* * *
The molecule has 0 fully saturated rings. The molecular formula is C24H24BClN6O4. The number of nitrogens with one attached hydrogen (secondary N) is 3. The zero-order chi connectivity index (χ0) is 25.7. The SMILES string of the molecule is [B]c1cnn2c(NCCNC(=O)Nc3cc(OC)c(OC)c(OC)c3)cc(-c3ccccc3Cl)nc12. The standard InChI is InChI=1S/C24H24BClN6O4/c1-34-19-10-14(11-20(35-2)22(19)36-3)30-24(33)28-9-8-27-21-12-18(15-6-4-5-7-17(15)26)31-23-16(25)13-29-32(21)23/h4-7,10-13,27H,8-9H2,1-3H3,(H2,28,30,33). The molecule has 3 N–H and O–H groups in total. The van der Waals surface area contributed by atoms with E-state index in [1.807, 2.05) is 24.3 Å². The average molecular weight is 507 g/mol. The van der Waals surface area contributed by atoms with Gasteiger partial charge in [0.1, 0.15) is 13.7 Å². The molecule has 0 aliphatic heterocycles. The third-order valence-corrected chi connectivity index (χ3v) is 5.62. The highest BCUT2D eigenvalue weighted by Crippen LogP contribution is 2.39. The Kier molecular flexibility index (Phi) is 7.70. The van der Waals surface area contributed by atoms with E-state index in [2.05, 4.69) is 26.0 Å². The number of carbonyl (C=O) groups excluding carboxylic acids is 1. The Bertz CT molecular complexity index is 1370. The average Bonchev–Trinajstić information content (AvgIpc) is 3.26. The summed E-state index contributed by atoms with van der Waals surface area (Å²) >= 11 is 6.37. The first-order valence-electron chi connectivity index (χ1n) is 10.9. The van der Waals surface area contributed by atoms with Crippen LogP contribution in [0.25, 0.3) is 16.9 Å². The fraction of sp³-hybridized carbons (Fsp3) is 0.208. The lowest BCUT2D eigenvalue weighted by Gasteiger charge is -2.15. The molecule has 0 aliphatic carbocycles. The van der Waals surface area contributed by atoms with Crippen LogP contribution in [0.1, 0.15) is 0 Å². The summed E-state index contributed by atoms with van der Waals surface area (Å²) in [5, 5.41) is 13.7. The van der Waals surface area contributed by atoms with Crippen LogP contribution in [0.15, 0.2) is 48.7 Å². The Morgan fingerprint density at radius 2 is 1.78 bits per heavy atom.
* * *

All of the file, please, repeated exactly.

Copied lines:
The molecule has 0 fully saturated rings. The molecular formula is C24H24BClN6O4. The number of nitrogens with one attached hydrogen (secondary N) is 3. The zero-order chi connectivity index (χ0) is 25.7. The SMILES string of the molecule is [B]c1cnn2c(NCCNC(=O)Nc3cc(OC)c(OC)c(OC)c3)cc(-c3ccccc3Cl)nc12. The standard InChI is InChI=1S/C24H24BClN6O4/c1-34-19-10-14(11-20(35-2)22(19)36-3)30-24(33)28-9-8-27-21-12-18(15-6-4-5-7-17(15)26)31-23-16(25)13-29-32(21)23/h4-7,10-13,27H,8-9H2,1-3H3,(H2,28,30,33). The molecule has 3 N–H and O–H groups in total. The van der Waals surface area contributed by atoms with E-state index in [1.807, 2.05) is 24.3 Å². The average molecular weight is 507 g/mol. The van der Waals surface area contributed by atoms with Gasteiger partial charge in [0.1, 0.15) is 13.7 Å². The molecule has 0 aliphatic heterocycles. The third-order valence-corrected chi connectivity index (χ3v) is 5.62. The highest BCUT2D eigenvalue weighted by Crippen LogP contribution is 2.39. The Kier molecular flexibility index (Phi) is 7.70. The van der Waals surface area contributed by atoms with E-state index in [2.05, 4.69) is 26.0 Å². The number of carbonyl (C=O) groups excluding carboxylic acids is 1. The Bertz CT molecular complexity index is 1370. The average Bonchev–Trinajstić information content (AvgIpc) is 3.26. The summed E-state index contributed by atoms with van der Waals surface area (Å²) >= 11 is 6.37. The first-order valence-electron chi connectivity index (χ1n) is 10.9. The van der Waals surface area contributed by atoms with Crippen LogP contribution in [0.25, 0.3) is 16.9 Å². The fraction of sp³-hybridized carbons (Fsp3) is 0.208. The lowest BCUT2D eigenvalue weighted by Gasteiger charge is -2.15. The molecule has 0 aliphatic carbocycles. The van der Waals surface area contributed by atoms with Crippen LogP contribution in [0.1, 0.15) is 0 Å². The summed E-state index contributed by atoms with van der Waals surface area (Å²) in [5, 5.41) is 13.7. The van der Waals surface area contributed by atoms with Crippen LogP contribution in [0.15, 0.2) is 48.7 Å². The Morgan fingerprint density at radius 2 is 1.78 bits per heavy atom.